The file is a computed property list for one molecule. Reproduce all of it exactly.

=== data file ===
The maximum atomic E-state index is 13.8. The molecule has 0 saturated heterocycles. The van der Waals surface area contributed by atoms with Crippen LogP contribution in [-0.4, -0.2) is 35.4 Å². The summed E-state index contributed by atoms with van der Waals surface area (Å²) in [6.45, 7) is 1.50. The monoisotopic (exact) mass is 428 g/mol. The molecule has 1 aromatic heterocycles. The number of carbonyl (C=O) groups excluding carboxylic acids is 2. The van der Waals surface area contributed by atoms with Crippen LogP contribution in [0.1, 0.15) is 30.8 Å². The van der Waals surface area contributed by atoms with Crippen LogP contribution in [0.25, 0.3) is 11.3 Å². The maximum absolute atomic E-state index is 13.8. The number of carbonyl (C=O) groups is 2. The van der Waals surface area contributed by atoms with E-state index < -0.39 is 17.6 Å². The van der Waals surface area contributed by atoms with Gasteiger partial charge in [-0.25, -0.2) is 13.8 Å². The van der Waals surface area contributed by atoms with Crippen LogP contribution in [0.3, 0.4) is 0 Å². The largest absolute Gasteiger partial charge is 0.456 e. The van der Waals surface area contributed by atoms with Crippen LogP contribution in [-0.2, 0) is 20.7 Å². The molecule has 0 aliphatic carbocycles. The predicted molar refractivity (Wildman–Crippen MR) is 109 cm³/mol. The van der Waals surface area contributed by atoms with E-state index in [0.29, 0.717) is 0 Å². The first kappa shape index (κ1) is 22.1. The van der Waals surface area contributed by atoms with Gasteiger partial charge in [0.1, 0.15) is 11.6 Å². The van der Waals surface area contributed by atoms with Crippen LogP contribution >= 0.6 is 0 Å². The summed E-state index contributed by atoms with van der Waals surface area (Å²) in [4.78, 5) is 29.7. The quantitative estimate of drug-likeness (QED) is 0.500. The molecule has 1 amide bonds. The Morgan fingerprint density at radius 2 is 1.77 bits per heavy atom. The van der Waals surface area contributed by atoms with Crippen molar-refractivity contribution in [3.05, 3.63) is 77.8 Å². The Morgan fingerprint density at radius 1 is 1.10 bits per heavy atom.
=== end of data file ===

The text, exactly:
The maximum atomic E-state index is 13.8. The molecule has 0 saturated heterocycles. The van der Waals surface area contributed by atoms with Crippen LogP contribution in [-0.4, -0.2) is 35.4 Å². The summed E-state index contributed by atoms with van der Waals surface area (Å²) in [6.45, 7) is 1.50. The monoisotopic (exact) mass is 428 g/mol. The molecule has 1 aromatic heterocycles. The number of carbonyl (C=O) groups excluding carboxylic acids is 2. The van der Waals surface area contributed by atoms with Crippen LogP contribution in [0.1, 0.15) is 30.8 Å². The van der Waals surface area contributed by atoms with Crippen LogP contribution in [0.25, 0.3) is 11.3 Å². The maximum absolute atomic E-state index is 13.8. The number of carbonyl (C=O) groups is 2. The van der Waals surface area contributed by atoms with E-state index < -0.39 is 17.6 Å². The van der Waals surface area contributed by atoms with Gasteiger partial charge in [-0.25, -0.2) is 13.8 Å². The van der Waals surface area contributed by atoms with Crippen LogP contribution in [0.3, 0.4) is 0 Å². The largest absolute Gasteiger partial charge is 0.456 e. The van der Waals surface area contributed by atoms with Crippen LogP contribution in [-0.2, 0) is 20.7 Å². The molecule has 0 aliphatic carbocycles. The predicted molar refractivity (Wildman–Crippen MR) is 109 cm³/mol. The van der Waals surface area contributed by atoms with E-state index in [0.29, 0.717) is 0 Å². The first kappa shape index (κ1) is 22.1. The van der Waals surface area contributed by atoms with Gasteiger partial charge in [0.1, 0.15) is 11.6 Å². The van der Waals surface area contributed by atoms with Crippen LogP contribution >= 0.6 is 0 Å². The summed E-state index contributed by atoms with van der Waals surface area (Å²) in [4.78, 5) is 29.7. The quantitative estimate of drug-likeness (QED) is 0.500. The molecule has 1 amide bonds. The Morgan fingerprint density at radius 2 is 1.77 bits per heavy atom. The van der Waals surface area contributed by atoms with Crippen molar-refractivity contribution in [3.05, 3.63) is 77.8 Å². The Morgan fingerprint density at radius 1 is 1.10 bits per heavy atom.